‘We’re testing the wrong people’: Gov’t must improve testing in fight vs. COVID-19, says Ubial


Posted at Aug 04 2021 01:28 PM | Updated as of Aug 04 2021 01:54 PM

Members of the Quezon City Epidemiology and Disease Surveillance conduct COVID-19 swab testing
Members of the Quezon City Epidemiology and Disease Surveillance conduct COVID-19 swab testing for residents along Dupax Street in Barangay Old Balara on May 31, 2021, after reported 6000 people flocked to a charity food distribution event in the area and broke health and safety protocols last May 25. Mark Demayo, ABS-CBN News

MANILA – Government must improve contact tracing and test ‘the right people’ in order to better fight the COVID-19 pandemic, a former Health secretary said Wednesday.

In an interview on ANC’s Rundown, former Health Secretary Paulyn Ubial said that the government could have done better at contact tracing, which would have been key to containing the deadly disease’s outbreak.

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“That’s at the heart of the pandemic. Because you attack the virus at the source. What is the source? It’s people with COVID or people who are positive. So you start your effort with all the people that you know are already positive. Because that’s the only source of this virus,” she said.

Ubial noted that 16 months into the global pandemic, the Philippines only traces 4 or 5 close contacts of every patient who tests positive for COVID-19. 

The ideal ratio is 1:37, according to contact tracing czar Benjamin Magalong.

Ubial, who is the Philippine Red Cross’s biomolecular laboratories chief, also said the government is testing the ‘wrong people’ as it attempts to arrest the spread of the pandemic.

“Our data in the Red Cross shows that majority of the people who come to the mega-swabbing facilities are actually no history of contact, no signs and symptoms, so really, the positivity rate (is) really very low. So we’re testing the wrong people,” she said.

“We’re not testing the right people. Even if we open mega-swabbing facilities, we don’t screen who’s coming there, who’s getting tested. And most of them are not high-risk. Most of them are just, siguro the more enthusiastic and health-conscious people. But they’re not positive. Or they’re not likely to be positive.”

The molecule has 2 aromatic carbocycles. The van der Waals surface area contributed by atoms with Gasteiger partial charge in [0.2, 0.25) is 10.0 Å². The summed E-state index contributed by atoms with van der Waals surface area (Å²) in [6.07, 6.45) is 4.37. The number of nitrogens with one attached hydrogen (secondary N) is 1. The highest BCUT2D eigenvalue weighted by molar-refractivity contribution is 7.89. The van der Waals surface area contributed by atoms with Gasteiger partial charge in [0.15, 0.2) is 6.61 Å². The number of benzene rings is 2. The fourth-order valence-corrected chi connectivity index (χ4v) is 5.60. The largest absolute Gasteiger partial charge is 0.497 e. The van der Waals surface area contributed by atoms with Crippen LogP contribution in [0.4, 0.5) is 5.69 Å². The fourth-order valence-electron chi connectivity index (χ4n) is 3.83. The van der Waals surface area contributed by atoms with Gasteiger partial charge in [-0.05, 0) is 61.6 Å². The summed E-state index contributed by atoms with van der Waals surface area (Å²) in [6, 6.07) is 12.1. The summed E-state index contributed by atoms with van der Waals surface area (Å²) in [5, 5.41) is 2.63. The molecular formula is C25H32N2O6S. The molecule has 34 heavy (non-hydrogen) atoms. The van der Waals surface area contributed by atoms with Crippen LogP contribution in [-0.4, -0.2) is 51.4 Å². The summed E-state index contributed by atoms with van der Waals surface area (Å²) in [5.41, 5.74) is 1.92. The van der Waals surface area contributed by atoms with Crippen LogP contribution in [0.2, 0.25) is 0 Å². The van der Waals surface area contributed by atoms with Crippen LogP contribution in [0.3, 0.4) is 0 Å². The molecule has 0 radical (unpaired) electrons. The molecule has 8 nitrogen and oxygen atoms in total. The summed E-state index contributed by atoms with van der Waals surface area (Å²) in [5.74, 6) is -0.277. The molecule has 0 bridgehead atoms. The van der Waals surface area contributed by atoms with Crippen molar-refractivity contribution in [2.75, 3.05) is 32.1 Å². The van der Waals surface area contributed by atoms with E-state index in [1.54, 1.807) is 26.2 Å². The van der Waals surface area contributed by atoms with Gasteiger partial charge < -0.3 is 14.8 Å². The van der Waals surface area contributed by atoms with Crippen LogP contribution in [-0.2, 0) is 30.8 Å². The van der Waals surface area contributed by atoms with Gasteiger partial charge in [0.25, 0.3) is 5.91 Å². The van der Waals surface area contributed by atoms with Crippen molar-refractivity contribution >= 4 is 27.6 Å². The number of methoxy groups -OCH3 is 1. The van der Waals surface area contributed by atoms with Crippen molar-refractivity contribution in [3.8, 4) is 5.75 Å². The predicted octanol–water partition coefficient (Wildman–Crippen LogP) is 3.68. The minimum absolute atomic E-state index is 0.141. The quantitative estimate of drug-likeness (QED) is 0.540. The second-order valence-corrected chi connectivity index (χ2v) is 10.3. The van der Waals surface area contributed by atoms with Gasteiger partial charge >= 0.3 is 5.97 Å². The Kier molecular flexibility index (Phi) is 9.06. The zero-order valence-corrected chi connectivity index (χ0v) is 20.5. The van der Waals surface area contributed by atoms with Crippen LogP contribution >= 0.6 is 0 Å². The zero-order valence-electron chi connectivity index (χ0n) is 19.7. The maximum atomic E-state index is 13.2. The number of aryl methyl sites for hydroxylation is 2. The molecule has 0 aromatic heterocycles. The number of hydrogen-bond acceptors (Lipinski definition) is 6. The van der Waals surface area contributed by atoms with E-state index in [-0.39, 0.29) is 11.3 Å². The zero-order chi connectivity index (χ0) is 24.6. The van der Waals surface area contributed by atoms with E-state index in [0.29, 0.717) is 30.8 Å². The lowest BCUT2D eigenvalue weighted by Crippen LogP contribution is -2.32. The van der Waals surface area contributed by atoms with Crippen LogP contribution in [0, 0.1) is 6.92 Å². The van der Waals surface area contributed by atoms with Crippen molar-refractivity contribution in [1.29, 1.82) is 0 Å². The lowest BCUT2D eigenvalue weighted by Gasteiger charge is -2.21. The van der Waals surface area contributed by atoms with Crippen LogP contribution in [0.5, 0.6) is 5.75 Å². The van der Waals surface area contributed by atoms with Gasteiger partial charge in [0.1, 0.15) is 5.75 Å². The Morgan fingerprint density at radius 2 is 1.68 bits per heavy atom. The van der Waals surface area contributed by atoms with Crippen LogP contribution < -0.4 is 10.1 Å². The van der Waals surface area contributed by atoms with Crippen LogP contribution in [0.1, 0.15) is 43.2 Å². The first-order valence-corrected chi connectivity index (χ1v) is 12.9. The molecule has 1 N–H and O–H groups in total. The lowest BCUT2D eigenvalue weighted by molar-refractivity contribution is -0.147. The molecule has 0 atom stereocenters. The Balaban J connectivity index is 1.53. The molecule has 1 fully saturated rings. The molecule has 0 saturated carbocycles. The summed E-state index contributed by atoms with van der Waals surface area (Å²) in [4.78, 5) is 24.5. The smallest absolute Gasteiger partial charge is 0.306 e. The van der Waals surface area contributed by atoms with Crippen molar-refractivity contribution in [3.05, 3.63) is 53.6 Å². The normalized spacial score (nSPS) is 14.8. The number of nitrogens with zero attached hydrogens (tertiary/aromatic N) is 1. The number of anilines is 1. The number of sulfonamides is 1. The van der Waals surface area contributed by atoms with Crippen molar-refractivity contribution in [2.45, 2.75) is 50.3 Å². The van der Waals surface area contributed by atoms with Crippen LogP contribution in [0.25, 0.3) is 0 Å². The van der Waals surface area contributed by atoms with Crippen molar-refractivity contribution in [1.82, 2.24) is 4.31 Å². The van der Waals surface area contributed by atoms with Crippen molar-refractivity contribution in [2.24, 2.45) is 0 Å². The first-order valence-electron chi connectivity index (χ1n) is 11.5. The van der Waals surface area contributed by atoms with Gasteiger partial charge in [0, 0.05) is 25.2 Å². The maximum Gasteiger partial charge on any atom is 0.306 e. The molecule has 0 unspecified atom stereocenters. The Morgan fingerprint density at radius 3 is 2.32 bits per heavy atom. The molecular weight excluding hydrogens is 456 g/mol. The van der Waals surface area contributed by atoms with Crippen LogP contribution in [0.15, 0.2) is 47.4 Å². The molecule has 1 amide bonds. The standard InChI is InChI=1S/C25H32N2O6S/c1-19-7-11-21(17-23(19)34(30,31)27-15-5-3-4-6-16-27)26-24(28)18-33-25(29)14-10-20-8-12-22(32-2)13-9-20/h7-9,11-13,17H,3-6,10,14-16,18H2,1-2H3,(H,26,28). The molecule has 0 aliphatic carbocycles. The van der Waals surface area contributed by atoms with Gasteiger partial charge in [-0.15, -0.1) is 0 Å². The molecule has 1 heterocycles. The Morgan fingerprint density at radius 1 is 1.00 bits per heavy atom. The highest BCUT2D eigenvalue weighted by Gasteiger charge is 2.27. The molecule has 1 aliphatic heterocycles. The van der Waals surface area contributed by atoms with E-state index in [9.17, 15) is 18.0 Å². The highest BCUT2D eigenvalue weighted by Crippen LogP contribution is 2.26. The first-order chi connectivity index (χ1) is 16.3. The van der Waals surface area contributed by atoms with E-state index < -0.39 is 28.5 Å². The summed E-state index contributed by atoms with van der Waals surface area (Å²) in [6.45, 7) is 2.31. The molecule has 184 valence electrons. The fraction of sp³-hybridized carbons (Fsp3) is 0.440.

Ubial also says that the Philippines was late and slow in the rollout of its vaccination program, noting that other countries started vaccinating their citizens as early as December.

“We started our vaccination in March. And those were healthcare workers only. We started vaccinating the seniors and adults with comorbidities in April. So we have a 4-month window where we could have started protecting our people,” she said. 

“And then when we started vaccination--because I’m also involved in the vaccination effort of Red Cross-- it was very very slow. Like we could have had, in our bakuna centers, 600 per day. Because that’s the ratio we calculate with our human resource. But we were only vaccinating 100-200 a day. So sayang yung resources mo.”


Ubial said ramping up contact tracing is still the way to go as the country tries to contain the spread of the COVID-19 Delta variant.

“Because you’re blind if you don’t test people who can possibly…no, I’m not saying test everyone, no. That’s not the strategy. You have to focus your testing on the people that are most likely to be positive.”

The former health secretary recommends the contact tracing ratio be increased to 1:20 or 1:30.

“Now, we have Senator Gordon who turned positive the other week, we tested around 60+ of his contacts. Because that’s really how to go about it. You have to be very careful and serious about who to test because of contact tracing. And we’re not there.”